Jay Powell said that if U.S. inflation gets out of control, the Fed is ready to intervene


Fed Chairman Jay Powell said that if inflation gets out of control, the Fed is ready to intervene, but emphasized that he expects price increases to slow later this year.

Powell said in a prepared speech before the hearing of the House Financial Services Committee on Wednesday: “Inflation has risen significantly and may remain high in the next few months before easing.”

He added that if we see signs of inflation paths or long-term inflation expectations that are significantly and continuously exceeding levels consistent with our goals, the Fed will be prepared to adjust its monetary policy stance as appropriate.

Powell’s comments came after the data showed the U.S. Consumer Price Index rose Compared with the same period last year, the increase in June was 5.4%, which again raised concerns about the possible overheating of the US economy.

These data may put pressure on the Federal Reserve to begin to slow down the process of massive monetary support provided to the economy during the pandemic more quickly, starting with a reduction of $120 billion in asset purchases per month.

Although Powell noticed the increase in inflation data and insisted that the Fed would not be complacent with rising prices, he insisted that the inflation spike is largely temporary, and many central bank officials also agree with this view.

Powell said in his speech: “Inflation is temporarily driven by the base effect because the sharp price drop associated with the pandemic last spring has disappeared from the 12-month calculation.”

“In addition, production bottlenecks or strong demand from other sectors where supply constraints restrict production have caused the prices of certain goods and services to rise extremely fast. This situation should be partially reversed as the bottleneck effect is lifted.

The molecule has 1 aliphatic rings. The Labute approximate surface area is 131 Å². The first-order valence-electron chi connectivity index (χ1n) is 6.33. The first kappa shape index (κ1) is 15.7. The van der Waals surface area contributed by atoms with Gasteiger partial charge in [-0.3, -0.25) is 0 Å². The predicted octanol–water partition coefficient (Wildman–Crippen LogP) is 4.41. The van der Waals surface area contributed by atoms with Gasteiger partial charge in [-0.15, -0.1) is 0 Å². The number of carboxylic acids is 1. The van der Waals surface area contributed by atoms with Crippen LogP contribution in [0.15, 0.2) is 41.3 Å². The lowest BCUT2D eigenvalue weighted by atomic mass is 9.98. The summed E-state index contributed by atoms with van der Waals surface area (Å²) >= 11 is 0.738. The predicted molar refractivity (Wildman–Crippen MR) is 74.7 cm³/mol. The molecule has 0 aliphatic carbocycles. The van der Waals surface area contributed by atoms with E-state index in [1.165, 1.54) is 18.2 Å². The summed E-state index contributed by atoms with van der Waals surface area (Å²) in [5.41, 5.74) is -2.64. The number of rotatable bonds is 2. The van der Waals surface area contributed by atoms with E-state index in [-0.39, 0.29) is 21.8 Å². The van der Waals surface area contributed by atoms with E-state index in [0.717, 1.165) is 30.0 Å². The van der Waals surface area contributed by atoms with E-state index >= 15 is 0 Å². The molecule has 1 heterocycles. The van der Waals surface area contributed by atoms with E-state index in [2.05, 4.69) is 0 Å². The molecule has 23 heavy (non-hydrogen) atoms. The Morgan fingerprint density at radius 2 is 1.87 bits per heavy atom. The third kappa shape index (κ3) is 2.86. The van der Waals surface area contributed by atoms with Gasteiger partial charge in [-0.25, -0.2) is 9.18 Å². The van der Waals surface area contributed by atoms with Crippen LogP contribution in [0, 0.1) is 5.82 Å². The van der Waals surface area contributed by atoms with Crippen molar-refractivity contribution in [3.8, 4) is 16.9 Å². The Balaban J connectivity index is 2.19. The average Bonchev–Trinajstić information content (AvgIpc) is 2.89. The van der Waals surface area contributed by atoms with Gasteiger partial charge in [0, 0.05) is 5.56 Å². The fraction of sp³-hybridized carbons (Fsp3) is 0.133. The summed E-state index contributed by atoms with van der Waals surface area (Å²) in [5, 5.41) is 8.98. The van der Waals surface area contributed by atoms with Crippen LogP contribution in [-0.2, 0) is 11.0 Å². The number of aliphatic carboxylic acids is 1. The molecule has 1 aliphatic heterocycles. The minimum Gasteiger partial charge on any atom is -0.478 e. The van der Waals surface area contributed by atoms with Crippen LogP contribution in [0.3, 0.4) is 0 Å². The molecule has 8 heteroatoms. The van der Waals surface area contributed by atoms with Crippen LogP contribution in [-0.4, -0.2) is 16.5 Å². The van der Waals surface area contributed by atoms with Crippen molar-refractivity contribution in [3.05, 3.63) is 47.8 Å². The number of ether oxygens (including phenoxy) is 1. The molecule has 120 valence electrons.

He added: “Due to the surge in demand for these services following the reopening of the economy, the prices of services that have been hit hard by the pandemic have also risen in recent months.”

At the hearing, Powell is likely to be pressured by Republican congressmen to explain the Fed’s position in this regard. inflation. Republicans are increasingly criticizing the White House and Democrats for passing $1.9tn stimulus legislation March passed.

Some people also accused the Fed of complacency in the face of rising prices and called for the rapid removal of monetary stimulus measures.

But many Fed officials worry that the move is too fast to withdraw support for the economy. The U.S. labor market is still far below the level of employment before the pandemic, and the global impact of the coronavirus crisis may still pose risks to the U.S. economy.

After Powell’s testimony came out, U.S. Treasury bonds continued their rally, and the benchmark 10-year Treasury bond fell by more than 0.4 percentage points to 1.37% on the day.

Short-term Treasury bonds, which are more sensitive to policy adjustments, also rose. The yield on the two-year Treasury bond fell by nearly 0.02 percentage points to 0.23%.

At the June meeting, the Federal Reserve launched a debate Regarding the timing and conditions of reducing asset purchases, Powell said that the decision is not imminent. The Federal Open Market Committee stated that it needs to make “substantial further progress” in terms of full employment and price stability goals compared to December last year in order to promote this move.

In his prepared speech, the Fed Chairman said: “Although there is still a long way to go to reach the standard of’substantial further progress’, participants expect that progress will continue.” “We will be in the next meeting. Continue these discussions. As we said, we will give advance notice before announcing any changes to the procurement decision.”



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